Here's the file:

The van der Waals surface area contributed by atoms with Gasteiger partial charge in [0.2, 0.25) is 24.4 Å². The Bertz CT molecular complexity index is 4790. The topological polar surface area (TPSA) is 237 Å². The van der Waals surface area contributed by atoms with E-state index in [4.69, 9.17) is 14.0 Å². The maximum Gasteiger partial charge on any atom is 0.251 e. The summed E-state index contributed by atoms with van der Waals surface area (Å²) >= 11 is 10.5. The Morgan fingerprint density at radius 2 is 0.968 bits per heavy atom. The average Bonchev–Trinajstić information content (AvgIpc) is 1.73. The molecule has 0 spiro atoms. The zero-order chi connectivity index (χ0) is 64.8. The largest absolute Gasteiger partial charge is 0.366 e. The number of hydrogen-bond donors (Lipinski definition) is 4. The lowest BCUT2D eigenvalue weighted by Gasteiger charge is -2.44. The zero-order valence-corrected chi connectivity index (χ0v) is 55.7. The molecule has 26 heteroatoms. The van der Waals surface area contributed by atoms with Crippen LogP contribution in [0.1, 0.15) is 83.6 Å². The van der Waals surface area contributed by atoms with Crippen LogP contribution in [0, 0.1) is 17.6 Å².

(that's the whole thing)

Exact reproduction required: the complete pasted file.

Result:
The van der Waals surface area contributed by atoms with Gasteiger partial charge in [0.2, 0.25) is 24.4 Å². The Bertz CT molecular complexity index is 4790. The topological polar surface area (TPSA) is 237 Å². The van der Waals surface area contributed by atoms with E-state index in [4.69, 9.17) is 14.0 Å². The maximum Gasteiger partial charge on any atom is 0.251 e. The summed E-state index contributed by atoms with van der Waals surface area (Å²) >= 11 is 10.5. The Morgan fingerprint density at radius 2 is 0.968 bits per heavy atom. The average Bonchev–Trinajstić information content (AvgIpc) is 1.73. The molecule has 0 spiro atoms. The zero-order chi connectivity index (χ0) is 64.8. The largest absolute Gasteiger partial charge is 0.366 e. The number of hydrogen-bond donors (Lipinski definition) is 4. The lowest BCUT2D eigenvalue weighted by Gasteiger charge is -2.44. The zero-order valence-corrected chi connectivity index (χ0v) is 55.7. The molecule has 26 heteroatoms. The van der Waals surface area contributed by atoms with Crippen LogP contribution in [0.1, 0.15) is 83.6 Å². The van der Waals surface area contributed by atoms with Crippen LogP contribution in [0, 0.1) is 17.6 Å².